Lou Reed Jay Cocks - Essay

Jay Cocks

(Contemporary Literary Criticism)

Danger is what Lou Reed's music has always been about. And that makes it classic, vital rock 'n' roll.

Beginning with Reed's tenure in the Velvet Underground more than a decade ago, he has been fashioning some of the strongest music you can hear anywhere…. Street Hassle is one of his very best, bitterest and most adventurous records, prime rock unconditionally guaranteed to give you the night sweats….

Reed constantly recalls old rock songs, phrases lifted from ancient hit parades, but his images evoke Céline masquerading as an all-night FM deejay….

In the mid-'60s, [Reed] became the generative force behind the Velvet Underground, a band notable in the era of peace, posies and good vibes, for laying down rock music that virtually throttled the listener. Some of the Velvet's music is still among Reed's finest work, including a lengthy threnody called Heroin that is as devastating a drug song … as anyone has ever written.

There has never been anything polite about Reed's music, then or now; not a laid-back note or a smug lie….

[Tunes] in the album include a denunciation of a former associate called Dirt and, best of all, Street Hassle, the album's centerpiece, an eleven-minute kaleidoscope of destruction compressed into three separate dramatic vignettes and linked by a single musical phrase. Tough stuff, often outright scary….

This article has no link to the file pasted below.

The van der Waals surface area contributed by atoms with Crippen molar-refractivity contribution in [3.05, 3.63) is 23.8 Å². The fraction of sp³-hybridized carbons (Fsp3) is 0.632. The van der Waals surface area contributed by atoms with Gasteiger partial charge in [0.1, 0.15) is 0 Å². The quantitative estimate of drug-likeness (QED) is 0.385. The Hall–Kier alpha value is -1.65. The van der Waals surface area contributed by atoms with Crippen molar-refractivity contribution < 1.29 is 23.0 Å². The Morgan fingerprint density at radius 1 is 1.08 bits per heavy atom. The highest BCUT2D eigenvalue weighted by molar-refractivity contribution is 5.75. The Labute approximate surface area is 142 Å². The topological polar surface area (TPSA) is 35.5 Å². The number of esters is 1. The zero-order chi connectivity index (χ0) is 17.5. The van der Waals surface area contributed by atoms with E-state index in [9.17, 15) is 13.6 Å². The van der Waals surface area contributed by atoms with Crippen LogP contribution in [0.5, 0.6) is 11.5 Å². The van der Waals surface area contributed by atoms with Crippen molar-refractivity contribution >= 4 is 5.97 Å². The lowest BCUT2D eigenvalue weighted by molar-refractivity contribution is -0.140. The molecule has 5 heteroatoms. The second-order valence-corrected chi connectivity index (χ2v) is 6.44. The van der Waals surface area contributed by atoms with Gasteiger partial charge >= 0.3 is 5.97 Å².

What keeps these excursions along the wild side from being slumming expeditions is Reed's own rapt sympathy for the grifters, freaks and crooks who populate much of his music. Many of his songs are shot through with the kind of dead-end romanticism that would stir Bruce Springsteen…. If Lou Reed gives no quarter in his music, neither does he yield to sensationalism or condescension….

[Listen] to his nightshade music enough, and if distinctions do not actually start to disintegrate and boundaries blur, you will at least know there is one mean street where such things happen. And you will have a taste of what it is like to live there.

Jay Cocks, "Lou Reed's Nightshade Carnival," in Time (reprinted by permission from Time, The Weekly Newsmagazine; copyright Time Inc. 1978), Vol. 111, No. 17, April 24, 1978, p. 79.